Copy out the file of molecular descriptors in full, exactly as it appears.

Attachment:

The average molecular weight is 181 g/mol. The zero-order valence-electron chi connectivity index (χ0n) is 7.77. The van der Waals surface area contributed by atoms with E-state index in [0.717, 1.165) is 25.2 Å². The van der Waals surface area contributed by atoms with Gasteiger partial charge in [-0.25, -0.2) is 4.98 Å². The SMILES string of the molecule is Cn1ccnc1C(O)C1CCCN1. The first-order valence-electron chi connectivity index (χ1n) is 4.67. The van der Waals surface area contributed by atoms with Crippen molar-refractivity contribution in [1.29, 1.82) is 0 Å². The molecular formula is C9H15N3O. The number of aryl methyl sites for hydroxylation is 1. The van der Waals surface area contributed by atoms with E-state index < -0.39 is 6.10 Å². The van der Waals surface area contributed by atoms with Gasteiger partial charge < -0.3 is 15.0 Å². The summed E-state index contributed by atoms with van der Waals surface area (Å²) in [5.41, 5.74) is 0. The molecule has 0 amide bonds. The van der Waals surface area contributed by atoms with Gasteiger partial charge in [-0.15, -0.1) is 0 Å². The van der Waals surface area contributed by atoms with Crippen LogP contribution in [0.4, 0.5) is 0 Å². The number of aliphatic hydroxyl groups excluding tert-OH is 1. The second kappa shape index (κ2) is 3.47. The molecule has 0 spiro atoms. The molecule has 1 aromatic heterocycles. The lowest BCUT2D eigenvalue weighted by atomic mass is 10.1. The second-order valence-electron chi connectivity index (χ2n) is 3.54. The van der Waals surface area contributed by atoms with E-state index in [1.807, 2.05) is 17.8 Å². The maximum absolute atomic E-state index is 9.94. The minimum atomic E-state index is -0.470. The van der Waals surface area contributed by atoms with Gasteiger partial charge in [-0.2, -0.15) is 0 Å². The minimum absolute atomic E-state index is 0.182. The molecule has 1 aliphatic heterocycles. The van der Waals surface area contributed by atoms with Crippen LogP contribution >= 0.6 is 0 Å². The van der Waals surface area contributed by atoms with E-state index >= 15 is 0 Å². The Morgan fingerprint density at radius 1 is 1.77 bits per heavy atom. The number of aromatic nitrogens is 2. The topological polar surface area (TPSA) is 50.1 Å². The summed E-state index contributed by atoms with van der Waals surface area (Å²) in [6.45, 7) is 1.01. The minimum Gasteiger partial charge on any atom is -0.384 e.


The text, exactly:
The average molecular weight is 181 g/mol. The zero-order valence-electron chi connectivity index (χ0n) is 7.77. The van der Waals surface area contributed by atoms with E-state index in [0.717, 1.165) is 25.2 Å². The van der Waals surface area contributed by atoms with Gasteiger partial charge in [-0.25, -0.2) is 4.98 Å². The SMILES string of the molecule is Cn1ccnc1C(O)C1CCCN1. The first-order valence-electron chi connectivity index (χ1n) is 4.67. The van der Waals surface area contributed by atoms with Crippen molar-refractivity contribution in [1.29, 1.82) is 0 Å². The molecular formula is C9H15N3O. The number of aryl methyl sites for hydroxylation is 1. The van der Waals surface area contributed by atoms with E-state index < -0.39 is 6.10 Å². The van der Waals surface area contributed by atoms with Gasteiger partial charge < -0.3 is 15.0 Å². The summed E-state index contributed by atoms with van der Waals surface area (Å²) in [5.41, 5.74) is 0. The molecule has 0 amide bonds. The van der Waals surface area contributed by atoms with Gasteiger partial charge in [-0.15, -0.1) is 0 Å². The van der Waals surface area contributed by atoms with Crippen LogP contribution in [0.4, 0.5) is 0 Å². The number of aliphatic hydroxyl groups excluding tert-OH is 1. The second kappa shape index (κ2) is 3.47. The molecule has 0 spiro atoms. The molecule has 1 aromatic heterocycles. The lowest BCUT2D eigenvalue weighted by atomic mass is 10.1. The second-order valence-electron chi connectivity index (χ2n) is 3.54. The van der Waals surface area contributed by atoms with E-state index in [1.807, 2.05) is 17.8 Å². The maximum absolute atomic E-state index is 9.94. The minimum atomic E-state index is -0.470. The van der Waals surface area contributed by atoms with Gasteiger partial charge in [-0.2, -0.15) is 0 Å². The minimum absolute atomic E-state index is 0.182. The molecule has 1 aliphatic heterocycles. The van der Waals surface area contributed by atoms with Crippen LogP contribution >= 0.6 is 0 Å². The van der Waals surface area contributed by atoms with E-state index >= 15 is 0 Å². The Morgan fingerprint density at radius 1 is 1.77 bits per heavy atom. The number of aromatic nitrogens is 2. The topological polar surface area (TPSA) is 50.1 Å². The summed E-state index contributed by atoms with van der Waals surface area (Å²) in [6.45, 7) is 1.01. The minimum Gasteiger partial charge on any atom is -0.384 e.